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Sensory chronic inflammatory demyelinating polyneuropathy: An under-recognized entity?




Sensory chronic inflammatory demyelinating polyneuropathy (CIDP) can be difficult to diagnose.


We report 22 patients with chronic sensory polyneuropathy with ≥1 clinical sign atypical for chronic idiopathic axonal polyneuropathy (CIAP) but no electrodiagnostic criteria for CIDP.


Clinical signs atypical for CIAP were: sensory ataxia (59%), generalized areflexia (36%), cranial nerve involvement (32%), rapid upper limb involvement (40%), and age at onset ≤55 years (50%). Additional features were: normal sensory nerve action potentials (36%), abnormal radial/normal sural pattern (23%), abnormal somatosensory evoked potentials (SSEPs) (100%), elevated cerebrospinal fluid (CSF) protein (73%), and demyelinating features in 5/7 nerve biopsies. Over 90% of patients responded to immunotherapy. We conclude that all patients had sensory CIDP.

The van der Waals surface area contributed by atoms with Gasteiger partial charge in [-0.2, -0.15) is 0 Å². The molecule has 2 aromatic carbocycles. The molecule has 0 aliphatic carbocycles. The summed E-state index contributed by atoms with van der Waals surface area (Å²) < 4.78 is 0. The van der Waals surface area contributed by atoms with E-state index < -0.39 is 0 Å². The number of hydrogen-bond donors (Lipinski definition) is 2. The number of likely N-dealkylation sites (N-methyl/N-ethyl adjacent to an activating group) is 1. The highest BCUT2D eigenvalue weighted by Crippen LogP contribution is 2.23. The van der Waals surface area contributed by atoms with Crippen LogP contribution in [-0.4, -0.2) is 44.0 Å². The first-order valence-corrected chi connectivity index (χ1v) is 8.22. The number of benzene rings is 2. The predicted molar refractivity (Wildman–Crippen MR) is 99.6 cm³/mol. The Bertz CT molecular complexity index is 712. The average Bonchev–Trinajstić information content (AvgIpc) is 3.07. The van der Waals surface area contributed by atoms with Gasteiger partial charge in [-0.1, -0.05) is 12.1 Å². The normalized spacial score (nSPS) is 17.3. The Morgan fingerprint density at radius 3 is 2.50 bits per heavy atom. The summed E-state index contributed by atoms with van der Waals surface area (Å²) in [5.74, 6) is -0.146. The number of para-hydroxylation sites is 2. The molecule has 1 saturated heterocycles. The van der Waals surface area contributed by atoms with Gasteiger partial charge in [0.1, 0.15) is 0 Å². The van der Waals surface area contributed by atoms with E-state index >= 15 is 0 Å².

Sensory CIDP patients can be misdiagnosed as having CIAP. If atypical clinical/electrophysiologic features are present, we recommend performing SSEPs and CSF examination. Nerve biopsy should be restricted to disabled patients if other examinations are inconclusive. Muscle Nerve 48:727–732, 2013